Tag Archives: ISCBL

Even though program’s slated to fold, Ivy Tech Northeast baseball moving forward

By STEVE KRAH
http://www.IndianaRBI.com

Ivy Tech Community College Board of Trustees voted 8-1 April 7 to discontinue athletics at the Northeast campus in Fort Wayne, Ind., after 2022-23.
Titans baseball (established in 2017-18 by Lance Hershberger) is moving forward with the 2022 season and is looking to the 2023 slate, which appears it will be the school’s last.
Ivy Tech Northeast is 15-18 heading into a doubleheader Saturday, April 30 at Indiana Tech JV. After that comes a May 3 twin bill at Grand Rapids (Mich.) Community College followed by a National Junior College Athletic Association Region XII sub-regional May 5 in Sandusky, Ohio. The Titans must win two games in the four-team single-elimination event featuring the Nos. 2-4 seeds from the Ohio Community College Athletic Conference to advance to regional play.
“I’m enjoying the public response and fight to keep the program,” says Ivy Tech head coach and dual-credit advisor Connor Wilkins, 29. “I’m doing my part. (The board is) pretty dead-set on not having athletics. It comes down to financials and Title IX (gender equity).”
Wilkins describes the mood of the team.
“There’s a little defiance there,” says Wilkins, a Fort Wayne native. “We’ll show you how good we are and lay everything on the line representing our college. It’s frustrating as a coach knowing what we’ve built as a program and serving the community.
“In my opinion, northeast Indiana needs a junior college program.”
The Fort Wayne campus is the only one in the statewide Ivy Tech system with sports. An Ivy Tech Northeast volleyball team folded when the coach left and players followed after the COVID-19 year.
There are currently three junior college baseball programs in the state — Ivy Tech Northeast in Fort Wayne, Marian University’s Ancilla College in Donaldson and Vincennes (Ind.) University.
Ivy Tech’s 2022 baseball team has 38 players with 22 on-target to graduate from the two-year school this spring. Some of that number have indicated that they will come back for a third year (granted because of the pandemic).
Six players — right-handed pitcher Matt Peters (Fort Wayne Bishop Dwenger High School graduate) to NCAA Division I Miami University (Oxford, Ohio), twins outfielder Conner Beatty and catcher Alec Beatty (Augusta, Mich.) and catcher/outfielder Joel Deakins (Heritage) to provisional NAIA start-up Indiana University-Purdue University Columbus, infielder Brayden Dockery (Continental, Ohio) to the NCAA D-II University of Indianapolis and Coby Griffith (Papillion, Neb.) to NAIA Huntington University — have made commitments to their next school and others are expected to make that announcement soon.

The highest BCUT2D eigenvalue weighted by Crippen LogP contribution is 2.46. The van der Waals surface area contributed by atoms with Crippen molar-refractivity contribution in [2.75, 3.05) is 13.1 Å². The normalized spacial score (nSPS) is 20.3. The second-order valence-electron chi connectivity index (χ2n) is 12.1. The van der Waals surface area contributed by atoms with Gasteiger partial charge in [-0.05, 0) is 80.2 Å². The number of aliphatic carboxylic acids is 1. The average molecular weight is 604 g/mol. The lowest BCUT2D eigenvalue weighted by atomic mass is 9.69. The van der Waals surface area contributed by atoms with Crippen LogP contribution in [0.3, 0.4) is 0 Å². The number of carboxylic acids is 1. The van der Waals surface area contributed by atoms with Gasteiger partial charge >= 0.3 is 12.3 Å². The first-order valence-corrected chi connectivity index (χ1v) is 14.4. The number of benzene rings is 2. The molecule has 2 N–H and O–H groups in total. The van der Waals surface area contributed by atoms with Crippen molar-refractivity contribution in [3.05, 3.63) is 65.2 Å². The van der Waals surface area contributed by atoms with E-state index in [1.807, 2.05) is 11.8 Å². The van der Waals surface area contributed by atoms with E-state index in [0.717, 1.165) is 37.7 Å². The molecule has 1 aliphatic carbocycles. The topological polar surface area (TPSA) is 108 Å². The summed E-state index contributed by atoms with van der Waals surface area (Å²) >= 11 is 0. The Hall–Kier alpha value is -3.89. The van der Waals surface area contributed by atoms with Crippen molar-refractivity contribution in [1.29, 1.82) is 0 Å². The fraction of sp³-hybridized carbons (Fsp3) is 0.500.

This summer, fireballer Peters is to play in the MLB Draft League. Other Ivy Tech players are bound for the Great Lakes, Jayhawk and Florida circuits plus the local Indiana Collegiate Summer Baseball League.
Two players whose only college offers coming out of high school were from Ivy Tech Northeast are Grant Lashure (now a starting catcher at NCAA Division I Eastern Illinois University) and Zach Haefer (a right-handed pitcher at NCAA Division II Davenport University in Grand Rapids).
There are also 13 recruits coming to the Titans in 2022-23.
“We still have next year,” says Wilkins. “The recruits are still coming. It’s a testimony to our staff that they wanted to develop and leave after that.
“We’re going to do right by them. It’s our job to get them on to four-year or two-year schools.”
Besides Wilkins, the 2022 coaching staff features Scott Bickel (who is heading to IUPUC as part of Crimson Pride head coach Zach McClellan’s staff), recruiting coordinator Drew Buffenbarger (a member of the “Dirty Dozen” — Ivy Tech’s first team and an assistant admissions director at the school), pitching coach Javier DeJesus and hitting coach Mark Flueckiger.
Without conference membership, the Titans schedule this spring has been on-the-fly and inclement weather has not helped. NJCAA Region XII has a rule that teams are not supposed to play when the “Real Feel” temperature dips to 35 degrees.
Ivy Tech Northeast plays home games at Shoaff Park. The diamond is owned by the city, but is maintained by coaches and players.
“We take care of it,” says Wilkins. “We mow it. We weed-and-feed. We do it as a team.”
Fundraisers and donors have made it possible to do things like laser-grading the infield.
“It was hard to get donations during the COVID year,” says Wilkins.
And if the Titans are heading into their final days, the coach wants them to go out with their heads held high, representing their institution and community.
Says Wilkins, “We’re going to finish it out and hopefully make them proud.”

Gavin Smith makes a throw at third baseball for Ivy Tech Northeast baseball.
Gavin Smith swings the bat for Ivy Tech Northeast baseball.

NABF salutes Fort Wayne’s Rachlow as Umpire of the Year

By STEVE KRAH
http://www.IndianaRBI.com